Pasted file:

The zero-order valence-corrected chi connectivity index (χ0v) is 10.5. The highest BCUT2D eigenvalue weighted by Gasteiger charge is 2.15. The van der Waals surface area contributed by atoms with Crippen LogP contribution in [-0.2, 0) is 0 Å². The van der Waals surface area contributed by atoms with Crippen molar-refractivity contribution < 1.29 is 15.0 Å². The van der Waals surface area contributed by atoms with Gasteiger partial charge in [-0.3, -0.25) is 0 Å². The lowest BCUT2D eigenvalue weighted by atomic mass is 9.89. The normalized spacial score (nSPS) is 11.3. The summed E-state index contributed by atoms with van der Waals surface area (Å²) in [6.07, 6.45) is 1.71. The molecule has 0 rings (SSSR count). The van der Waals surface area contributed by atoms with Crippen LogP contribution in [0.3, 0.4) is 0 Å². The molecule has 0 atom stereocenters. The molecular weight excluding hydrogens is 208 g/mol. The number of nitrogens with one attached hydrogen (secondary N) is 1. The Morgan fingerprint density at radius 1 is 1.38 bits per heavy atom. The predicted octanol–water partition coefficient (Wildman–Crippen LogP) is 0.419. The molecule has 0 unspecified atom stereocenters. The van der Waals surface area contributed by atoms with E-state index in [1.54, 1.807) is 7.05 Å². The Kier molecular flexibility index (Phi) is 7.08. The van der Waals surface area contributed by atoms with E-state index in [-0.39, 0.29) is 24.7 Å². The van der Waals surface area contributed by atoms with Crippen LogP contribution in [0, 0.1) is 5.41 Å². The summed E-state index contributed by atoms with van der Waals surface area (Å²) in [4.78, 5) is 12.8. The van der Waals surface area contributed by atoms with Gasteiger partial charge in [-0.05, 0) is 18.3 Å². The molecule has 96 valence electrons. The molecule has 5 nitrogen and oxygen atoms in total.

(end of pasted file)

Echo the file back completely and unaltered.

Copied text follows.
The zero-order valence-corrected chi connectivity index (χ0v) is 10.5. The highest BCUT2D eigenvalue weighted by Gasteiger charge is 2.15. The van der Waals surface area contributed by atoms with Crippen LogP contribution in [-0.2, 0) is 0 Å². The van der Waals surface area contributed by atoms with Crippen molar-refractivity contribution < 1.29 is 15.0 Å². The van der Waals surface area contributed by atoms with Gasteiger partial charge in [-0.3, -0.25) is 0 Å². The lowest BCUT2D eigenvalue weighted by atomic mass is 9.89. The normalized spacial score (nSPS) is 11.3. The summed E-state index contributed by atoms with van der Waals surface area (Å²) in [6.07, 6.45) is 1.71. The molecule has 0 rings (SSSR count). The van der Waals surface area contributed by atoms with Crippen LogP contribution in [0.3, 0.4) is 0 Å². The molecule has 0 atom stereocenters. The molecular weight excluding hydrogens is 208 g/mol. The number of nitrogens with one attached hydrogen (secondary N) is 1. The Morgan fingerprint density at radius 1 is 1.38 bits per heavy atom. The predicted octanol–water partition coefficient (Wildman–Crippen LogP) is 0.419. The molecule has 0 unspecified atom stereocenters. The van der Waals surface area contributed by atoms with E-state index in [1.54, 1.807) is 7.05 Å². The Kier molecular flexibility index (Phi) is 7.08. The van der Waals surface area contributed by atoms with E-state index in [-0.39, 0.29) is 24.7 Å². The van der Waals surface area contributed by atoms with Crippen LogP contribution in [0, 0.1) is 5.41 Å². The summed E-state index contributed by atoms with van der Waals surface area (Å²) in [4.78, 5) is 12.8. The van der Waals surface area contributed by atoms with Gasteiger partial charge in [-0.05, 0) is 18.3 Å². The molecule has 96 valence electrons. The molecule has 5 nitrogen and oxygen atoms in total.